More than two dozen victims of sexual predator Jeffrey Epstein, through tears and lingering trauma, denounced their twisted tormentor as a coward Tuesday while urging prosecutors to arrest his partners in perversion.

“Please, please, finish what you started,” pleaded victim Sarah Ransome at an unusual Manhattan Federal Court hearing. “We all know he did not act alone.”

Ransom was one of 17 Epstein victims to stand and speak, while eight other women had statements read by their attorneys at a court session where prosecutors were expected to officially drop their charges against the demented multi-millionaire just 17 days after his jailhouse suicide.

But U.S. District Court Judge Richard Berman, after hearing calls from victims and Epstein’s legal team for an independent probe of the death, declined to sign off on the prosecution request.

Eight of the victims were identified simply as Jane Does when they addressed the lasting damage inflicted by Epstein as he pursued underage girls for his deviant sexual needs.

“I met Jeffrey Epstein at a very vulnerable place in my life,” recalled Jane Doe 4. “Whatever the outcome with everything, we the victims will always carrying irreparable pain over this … He took away the future I envisioned for myself.”

Several of the women mentioned Epstein’s alleged recruiter Ghislaine Maxwell as a target for further investigation, with Ransome describing her as an integral part of the sex trafficking ring. Victim Virginia Roberts Giuffre echoed the call for an ongoing probe.

“Jeffrey Epstein is no longer alive, but this is not about how he died,” said Roberts Giuffre. “It’s about how he lived. The reckoning must not end. It must continue. He did not act alone.”

Epstein was accused of bringing the vulnerable young girls to his pricey homes on the Upper East Side and in Palm Beach, Fla.

Tears flowed during the emotional court session, with Jane Doe 5 so overwrought that she was hard to understand at times.

“You used your money to get out of paying the price for your actions,” the woman said as if speaking directly to multi-millionaire Epstein. “I think you should have been in jail for several years. Money should not let you buy your way free. A crime is a crime, and a victim is a victim.”

The woman identified only as Jane Doe 1 fought back tears as she echoed the call for a continued probe into the late Epstein, who died shortly after he was found with a bedsheet around his neck in the early morning hours of Aug. 10.

“As much of a villain (as) we have created him to be, based on facts, an investigation is the right thing to do,” the woman said.

The Epstein victim recalled the sick feeling that accompanied word of his suicide. “It felt like a whole new trauma again, and I don’t know why,” said Jane Doe 1.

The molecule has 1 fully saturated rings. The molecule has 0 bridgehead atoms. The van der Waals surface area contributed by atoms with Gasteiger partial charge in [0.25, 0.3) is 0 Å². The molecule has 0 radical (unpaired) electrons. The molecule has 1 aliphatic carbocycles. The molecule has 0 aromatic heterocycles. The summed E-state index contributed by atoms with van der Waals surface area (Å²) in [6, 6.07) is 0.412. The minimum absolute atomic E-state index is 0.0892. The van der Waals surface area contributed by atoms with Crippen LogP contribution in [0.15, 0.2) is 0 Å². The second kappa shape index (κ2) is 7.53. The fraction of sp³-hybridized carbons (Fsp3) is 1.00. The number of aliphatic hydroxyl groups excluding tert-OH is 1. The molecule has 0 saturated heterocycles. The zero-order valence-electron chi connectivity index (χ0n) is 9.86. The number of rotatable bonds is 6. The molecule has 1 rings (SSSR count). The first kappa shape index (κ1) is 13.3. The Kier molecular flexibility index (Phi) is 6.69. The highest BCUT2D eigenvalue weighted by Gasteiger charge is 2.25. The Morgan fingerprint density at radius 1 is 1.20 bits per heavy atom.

Attorneys for Epstein joined in the call for an investigation into his self-imposed death sentence, while accuser Courtney Wild said Epstein’s suicide was just another example of how the wealthy sex fiend played the system to his advantage.

“Jeffrey Epstein has done nothing but (cheat) our justice system, robbing myself and others of our day in court,” she said. “And for that, he is a coward. I feel very angry and sad. Justice has never been served in this case.”

Attorney Brad Edwards, representing 15 Epstein victims in court Tuesday, echoed Wild’s comments about the defendant’s suicide.

“The timing is curious to us,” said Edwards. “But more so, it makes it absolutely impossible for the victims to ever get the day in court they wanted. To get full justice — that can never happen.”

The hearing marked the first opportunity for many of the victims to speak publicly about the lenient plea bargain deal cut by Epstein with federal prosecutors in Florida.

Epstein, 66, committed suicide inside his Manhattan federal prison cell just two days after signing off on a will that valued his estate at $577 million — including more than $56 million in cash.

Assistant U.S. Attorney Maurene Comey promised the case against Epstein’s alleged co-conspirators and possible civil forfeiture of his massive assets did not die with the accused sexual predator.

“This dismissal in no way lessens the government’s resolve to stand up for the victims in this case,” she said.

Two federal investigations were launched to determine how Epstein was able to take his own life in the Special Housing Unit at the Metropolitan Correctional Center in lower Manhattan.


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